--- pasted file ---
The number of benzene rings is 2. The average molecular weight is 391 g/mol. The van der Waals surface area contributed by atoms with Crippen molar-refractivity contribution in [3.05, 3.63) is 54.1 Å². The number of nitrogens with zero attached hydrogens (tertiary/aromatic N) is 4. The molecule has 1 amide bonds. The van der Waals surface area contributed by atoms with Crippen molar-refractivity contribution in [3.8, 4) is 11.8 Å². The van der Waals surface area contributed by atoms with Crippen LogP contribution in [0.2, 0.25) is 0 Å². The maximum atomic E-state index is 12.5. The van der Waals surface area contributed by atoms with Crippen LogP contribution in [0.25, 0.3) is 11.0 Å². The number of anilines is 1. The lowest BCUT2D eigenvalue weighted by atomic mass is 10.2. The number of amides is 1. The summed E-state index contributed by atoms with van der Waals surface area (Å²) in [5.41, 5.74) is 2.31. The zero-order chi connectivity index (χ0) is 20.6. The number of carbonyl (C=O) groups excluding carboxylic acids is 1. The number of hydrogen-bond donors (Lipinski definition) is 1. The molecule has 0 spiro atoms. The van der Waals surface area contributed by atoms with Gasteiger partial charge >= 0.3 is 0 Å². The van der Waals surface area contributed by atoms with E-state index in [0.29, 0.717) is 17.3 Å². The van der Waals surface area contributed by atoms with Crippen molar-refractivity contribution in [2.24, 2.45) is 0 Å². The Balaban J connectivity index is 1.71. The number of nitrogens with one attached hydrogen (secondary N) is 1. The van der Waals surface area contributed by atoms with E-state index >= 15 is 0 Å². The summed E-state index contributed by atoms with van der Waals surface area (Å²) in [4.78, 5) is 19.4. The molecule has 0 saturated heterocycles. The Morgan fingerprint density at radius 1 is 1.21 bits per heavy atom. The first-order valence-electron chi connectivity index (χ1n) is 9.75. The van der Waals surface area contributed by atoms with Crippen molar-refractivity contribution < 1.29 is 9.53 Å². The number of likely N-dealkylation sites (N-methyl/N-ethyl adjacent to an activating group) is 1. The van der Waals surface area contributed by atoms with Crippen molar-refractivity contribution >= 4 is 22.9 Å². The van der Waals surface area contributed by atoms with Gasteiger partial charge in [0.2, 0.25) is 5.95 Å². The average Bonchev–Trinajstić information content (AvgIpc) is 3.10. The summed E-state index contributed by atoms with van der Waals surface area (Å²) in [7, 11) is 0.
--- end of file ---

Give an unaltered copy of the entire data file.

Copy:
The number of benzene rings is 2. The average molecular weight is 391 g/mol. The van der Waals surface area contributed by atoms with Crippen molar-refractivity contribution in [3.05, 3.63) is 54.1 Å². The number of nitrogens with zero attached hydrogens (tertiary/aromatic N) is 4. The molecule has 1 amide bonds. The van der Waals surface area contributed by atoms with Crippen molar-refractivity contribution in [3.8, 4) is 11.8 Å². The van der Waals surface area contributed by atoms with Crippen LogP contribution in [0.2, 0.25) is 0 Å². The maximum atomic E-state index is 12.5. The van der Waals surface area contributed by atoms with Crippen LogP contribution in [0.25, 0.3) is 11.0 Å². The number of anilines is 1. The lowest BCUT2D eigenvalue weighted by atomic mass is 10.2. The number of amides is 1. The summed E-state index contributed by atoms with van der Waals surface area (Å²) in [5.41, 5.74) is 2.31. The zero-order chi connectivity index (χ0) is 20.6. The number of carbonyl (C=O) groups excluding carboxylic acids is 1. The number of hydrogen-bond donors (Lipinski definition) is 1. The molecule has 0 spiro atoms. The van der Waals surface area contributed by atoms with Gasteiger partial charge >= 0.3 is 0 Å². The van der Waals surface area contributed by atoms with E-state index in [0.29, 0.717) is 17.3 Å². The van der Waals surface area contributed by atoms with Crippen molar-refractivity contribution in [2.24, 2.45) is 0 Å². The Balaban J connectivity index is 1.71. The number of nitrogens with one attached hydrogen (secondary N) is 1. The van der Waals surface area contributed by atoms with E-state index >= 15 is 0 Å². The summed E-state index contributed by atoms with van der Waals surface area (Å²) in [4.78, 5) is 19.4. The molecule has 0 saturated heterocycles. The Morgan fingerprint density at radius 1 is 1.21 bits per heavy atom. The first-order valence-electron chi connectivity index (χ1n) is 9.75. The van der Waals surface area contributed by atoms with Crippen molar-refractivity contribution < 1.29 is 9.53 Å². The number of likely N-dealkylation sites (N-methyl/N-ethyl adjacent to an activating group) is 1. The van der Waals surface area contributed by atoms with Crippen molar-refractivity contribution >= 4 is 22.9 Å². The van der Waals surface area contributed by atoms with Gasteiger partial charge in [0.2, 0.25) is 5.95 Å². The average Bonchev–Trinajstić information content (AvgIpc) is 3.10. The summed E-state index contributed by atoms with van der Waals surface area (Å²) in [7, 11) is 0.